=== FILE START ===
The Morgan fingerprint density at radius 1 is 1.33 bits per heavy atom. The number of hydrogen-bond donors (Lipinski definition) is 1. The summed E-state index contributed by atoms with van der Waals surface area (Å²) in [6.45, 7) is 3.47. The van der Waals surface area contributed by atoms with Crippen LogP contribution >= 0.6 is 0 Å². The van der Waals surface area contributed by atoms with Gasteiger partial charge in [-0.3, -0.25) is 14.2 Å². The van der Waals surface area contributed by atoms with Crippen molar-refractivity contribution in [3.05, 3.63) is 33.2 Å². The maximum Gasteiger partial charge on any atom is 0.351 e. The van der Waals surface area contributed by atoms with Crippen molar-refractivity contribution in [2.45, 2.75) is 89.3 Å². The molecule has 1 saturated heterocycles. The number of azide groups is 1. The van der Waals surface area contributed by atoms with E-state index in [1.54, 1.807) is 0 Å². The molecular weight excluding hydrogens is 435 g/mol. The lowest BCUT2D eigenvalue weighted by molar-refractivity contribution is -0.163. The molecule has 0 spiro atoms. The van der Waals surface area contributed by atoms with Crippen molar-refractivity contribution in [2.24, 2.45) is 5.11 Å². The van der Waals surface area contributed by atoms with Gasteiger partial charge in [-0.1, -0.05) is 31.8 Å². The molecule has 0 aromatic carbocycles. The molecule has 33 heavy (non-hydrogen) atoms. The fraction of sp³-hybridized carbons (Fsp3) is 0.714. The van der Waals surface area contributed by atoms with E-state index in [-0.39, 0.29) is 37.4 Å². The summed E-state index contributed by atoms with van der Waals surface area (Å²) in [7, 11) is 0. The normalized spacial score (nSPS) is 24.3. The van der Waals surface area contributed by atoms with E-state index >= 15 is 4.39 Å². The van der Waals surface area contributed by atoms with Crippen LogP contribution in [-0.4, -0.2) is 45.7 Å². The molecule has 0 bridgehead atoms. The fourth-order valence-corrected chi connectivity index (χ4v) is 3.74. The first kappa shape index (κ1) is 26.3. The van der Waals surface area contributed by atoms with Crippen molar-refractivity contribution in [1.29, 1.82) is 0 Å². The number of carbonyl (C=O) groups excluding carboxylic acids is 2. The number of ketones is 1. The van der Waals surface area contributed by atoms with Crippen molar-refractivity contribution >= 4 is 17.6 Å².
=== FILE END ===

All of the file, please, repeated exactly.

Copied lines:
The Morgan fingerprint density at radius 1 is 1.33 bits per heavy atom. The number of hydrogen-bond donors (Lipinski definition) is 1. The summed E-state index contributed by atoms with van der Waals surface area (Å²) in [6.45, 7) is 3.47. The van der Waals surface area contributed by atoms with Crippen LogP contribution >= 0.6 is 0 Å². The van der Waals surface area contributed by atoms with Gasteiger partial charge in [-0.3, -0.25) is 14.2 Å². The van der Waals surface area contributed by atoms with Crippen molar-refractivity contribution in [3.05, 3.63) is 33.2 Å². The maximum Gasteiger partial charge on any atom is 0.351 e. The van der Waals surface area contributed by atoms with Crippen molar-refractivity contribution in [2.45, 2.75) is 89.3 Å². The molecule has 1 saturated heterocycles. The number of azide groups is 1. The van der Waals surface area contributed by atoms with E-state index in [1.54, 1.807) is 0 Å². The molecular weight excluding hydrogens is 435 g/mol. The lowest BCUT2D eigenvalue weighted by molar-refractivity contribution is -0.163. The molecule has 0 spiro atoms. The van der Waals surface area contributed by atoms with Crippen molar-refractivity contribution in [2.24, 2.45) is 5.11 Å². The van der Waals surface area contributed by atoms with Gasteiger partial charge in [-0.1, -0.05) is 31.8 Å². The molecule has 0 aromatic carbocycles. The molecule has 33 heavy (non-hydrogen) atoms. The fraction of sp³-hybridized carbons (Fsp3) is 0.714. The van der Waals surface area contributed by atoms with E-state index in [-0.39, 0.29) is 37.4 Å². The summed E-state index contributed by atoms with van der Waals surface area (Å²) in [7, 11) is 0. The normalized spacial score (nSPS) is 24.3. The van der Waals surface area contributed by atoms with E-state index >= 15 is 4.39 Å². The van der Waals surface area contributed by atoms with Crippen LogP contribution in [-0.4, -0.2) is 45.7 Å². The molecule has 0 bridgehead atoms. The fourth-order valence-corrected chi connectivity index (χ4v) is 3.74. The first kappa shape index (κ1) is 26.3. The van der Waals surface area contributed by atoms with Crippen molar-refractivity contribution in [1.29, 1.82) is 0 Å². The number of carbonyl (C=O) groups excluding carboxylic acids is 2. The number of ketones is 1. The van der Waals surface area contributed by atoms with Crippen molar-refractivity contribution >= 4 is 17.6 Å².